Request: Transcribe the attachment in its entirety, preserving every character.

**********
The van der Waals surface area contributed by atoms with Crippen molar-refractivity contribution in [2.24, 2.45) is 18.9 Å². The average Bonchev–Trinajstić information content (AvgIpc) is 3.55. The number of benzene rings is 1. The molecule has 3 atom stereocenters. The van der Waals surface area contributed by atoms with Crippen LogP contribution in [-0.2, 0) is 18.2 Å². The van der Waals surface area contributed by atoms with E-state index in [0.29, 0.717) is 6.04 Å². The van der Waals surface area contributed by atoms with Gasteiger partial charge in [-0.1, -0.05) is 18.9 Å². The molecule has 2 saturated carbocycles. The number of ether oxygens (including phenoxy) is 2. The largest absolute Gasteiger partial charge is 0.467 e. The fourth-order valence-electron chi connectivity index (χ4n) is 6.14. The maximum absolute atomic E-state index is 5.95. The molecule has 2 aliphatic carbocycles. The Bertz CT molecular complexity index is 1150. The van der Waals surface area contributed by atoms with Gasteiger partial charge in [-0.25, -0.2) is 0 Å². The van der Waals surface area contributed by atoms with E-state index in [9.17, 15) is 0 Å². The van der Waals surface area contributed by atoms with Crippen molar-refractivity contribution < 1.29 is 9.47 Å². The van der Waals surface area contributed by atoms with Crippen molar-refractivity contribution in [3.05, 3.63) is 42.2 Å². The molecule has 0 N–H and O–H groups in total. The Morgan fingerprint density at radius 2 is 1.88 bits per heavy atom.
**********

The van der Waals surface area contributed by atoms with Crippen molar-refractivity contribution in [2.24, 2.45) is 18.9 Å². The average Bonchev–Trinajstić information content (AvgIpc) is 3.55. The number of benzene rings is 1. The molecule has 3 atom stereocenters. The van der Waals surface area contributed by atoms with Crippen LogP contribution in [-0.2, 0) is 18.2 Å². The van der Waals surface area contributed by atoms with E-state index in [0.29, 0.717) is 6.04 Å². The van der Waals surface area contributed by atoms with Gasteiger partial charge in [-0.1, -0.05) is 18.9 Å². The molecule has 2 saturated carbocycles. The number of ether oxygens (including phenoxy) is 2. The largest absolute Gasteiger partial charge is 0.467 e. The fourth-order valence-electron chi connectivity index (χ4n) is 6.14. The maximum absolute atomic E-state index is 5.95. The molecule has 2 aliphatic carbocycles. The Bertz CT molecular complexity index is 1150. The van der Waals surface area contributed by atoms with Gasteiger partial charge in [-0.25, -0.2) is 0 Å². The van der Waals surface area contributed by atoms with E-state index in [9.17, 15) is 0 Å². The van der Waals surface area contributed by atoms with Crippen molar-refractivity contribution < 1.29 is 9.47 Å². The van der Waals surface area contributed by atoms with Crippen molar-refractivity contribution in [3.05, 3.63) is 42.2 Å². The molecule has 0 N–H and O–H groups in total. The Morgan fingerprint density at radius 2 is 1.88 bits per heavy atom.